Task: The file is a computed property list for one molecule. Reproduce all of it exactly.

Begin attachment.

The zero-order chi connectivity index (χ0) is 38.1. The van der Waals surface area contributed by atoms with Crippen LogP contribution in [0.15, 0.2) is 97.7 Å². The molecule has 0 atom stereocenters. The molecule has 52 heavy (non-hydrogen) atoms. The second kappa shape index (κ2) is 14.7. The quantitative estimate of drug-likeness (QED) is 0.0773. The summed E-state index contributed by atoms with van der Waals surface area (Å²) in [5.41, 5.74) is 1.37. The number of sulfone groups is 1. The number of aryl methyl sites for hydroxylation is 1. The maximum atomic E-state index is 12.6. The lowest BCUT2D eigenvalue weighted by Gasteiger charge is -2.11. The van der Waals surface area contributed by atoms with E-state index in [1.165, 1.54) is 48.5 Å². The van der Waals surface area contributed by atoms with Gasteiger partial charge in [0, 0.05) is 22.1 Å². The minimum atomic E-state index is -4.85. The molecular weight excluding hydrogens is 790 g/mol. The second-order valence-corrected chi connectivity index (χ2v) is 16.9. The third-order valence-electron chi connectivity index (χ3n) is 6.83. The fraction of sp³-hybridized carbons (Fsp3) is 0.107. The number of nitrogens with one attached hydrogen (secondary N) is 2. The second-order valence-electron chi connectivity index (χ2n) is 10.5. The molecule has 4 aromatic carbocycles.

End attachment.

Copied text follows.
The zero-order chi connectivity index (χ0) is 38.1. The van der Waals surface area contributed by atoms with Crippen LogP contribution in [0.15, 0.2) is 97.7 Å². The molecule has 0 atom stereocenters. The molecule has 52 heavy (non-hydrogen) atoms. The second kappa shape index (κ2) is 14.7. The quantitative estimate of drug-likeness (QED) is 0.0773. The summed E-state index contributed by atoms with van der Waals surface area (Å²) in [5.41, 5.74) is 1.37. The number of sulfone groups is 1. The number of aryl methyl sites for hydroxylation is 1. The maximum atomic E-state index is 12.6. The lowest BCUT2D eigenvalue weighted by Gasteiger charge is -2.11. The van der Waals surface area contributed by atoms with E-state index in [1.165, 1.54) is 48.5 Å². The van der Waals surface area contributed by atoms with Gasteiger partial charge in [0, 0.05) is 22.1 Å². The minimum atomic E-state index is -4.85. The molecular weight excluding hydrogens is 790 g/mol. The second-order valence-corrected chi connectivity index (χ2v) is 16.9. The third-order valence-electron chi connectivity index (χ3n) is 6.83. The fraction of sp³-hybridized carbons (Fsp3) is 0.107. The number of nitrogens with one attached hydrogen (secondary N) is 2. The second-order valence-electron chi connectivity index (χ2n) is 10.5. The molecule has 4 aromatic carbocycles.